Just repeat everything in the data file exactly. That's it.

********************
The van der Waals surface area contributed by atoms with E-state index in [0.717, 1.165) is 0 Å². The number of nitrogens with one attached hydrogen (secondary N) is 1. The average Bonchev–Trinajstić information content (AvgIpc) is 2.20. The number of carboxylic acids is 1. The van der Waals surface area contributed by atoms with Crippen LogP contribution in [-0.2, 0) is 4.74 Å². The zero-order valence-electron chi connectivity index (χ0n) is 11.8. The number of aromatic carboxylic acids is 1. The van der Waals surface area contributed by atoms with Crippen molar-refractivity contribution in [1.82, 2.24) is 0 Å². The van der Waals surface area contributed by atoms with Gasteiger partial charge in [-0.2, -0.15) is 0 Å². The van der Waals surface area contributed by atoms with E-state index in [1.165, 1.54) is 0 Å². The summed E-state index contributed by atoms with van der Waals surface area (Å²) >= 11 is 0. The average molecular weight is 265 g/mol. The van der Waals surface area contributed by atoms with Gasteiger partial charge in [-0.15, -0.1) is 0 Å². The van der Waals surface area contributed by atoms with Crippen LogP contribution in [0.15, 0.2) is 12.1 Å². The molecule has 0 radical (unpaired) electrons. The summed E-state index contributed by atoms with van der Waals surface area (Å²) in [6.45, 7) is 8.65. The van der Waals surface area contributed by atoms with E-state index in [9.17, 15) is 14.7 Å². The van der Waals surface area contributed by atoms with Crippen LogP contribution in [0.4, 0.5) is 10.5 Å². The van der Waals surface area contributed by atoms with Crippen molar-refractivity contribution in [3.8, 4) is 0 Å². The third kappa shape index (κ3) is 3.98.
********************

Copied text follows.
The van der Waals surface area contributed by atoms with E-state index in [0.717, 1.165) is 0 Å². The number of nitrogens with one attached hydrogen (secondary N) is 1. The average Bonchev–Trinajstić information content (AvgIpc) is 2.20. The number of carboxylic acids is 1. The van der Waals surface area contributed by atoms with Crippen LogP contribution in [-0.2, 0) is 4.74 Å². The zero-order valence-electron chi connectivity index (χ0n) is 11.8. The number of aromatic carboxylic acids is 1. The van der Waals surface area contributed by atoms with Crippen molar-refractivity contribution in [1.82, 2.24) is 0 Å². The van der Waals surface area contributed by atoms with Gasteiger partial charge in [-0.2, -0.15) is 0 Å². The van der Waals surface area contributed by atoms with E-state index in [1.165, 1.54) is 0 Å². The summed E-state index contributed by atoms with van der Waals surface area (Å²) >= 11 is 0. The average molecular weight is 265 g/mol. The van der Waals surface area contributed by atoms with Gasteiger partial charge in [-0.15, -0.1) is 0 Å². The van der Waals surface area contributed by atoms with Crippen LogP contribution in [0.15, 0.2) is 12.1 Å². The molecule has 0 radical (unpaired) electrons. The summed E-state index contributed by atoms with van der Waals surface area (Å²) in [6.45, 7) is 8.65. The van der Waals surface area contributed by atoms with E-state index in [9.17, 15) is 14.7 Å². The van der Waals surface area contributed by atoms with Crippen LogP contribution in [0.4, 0.5) is 10.5 Å². The van der Waals surface area contributed by atoms with Crippen molar-refractivity contribution in [3.8, 4) is 0 Å². The third kappa shape index (κ3) is 3.98.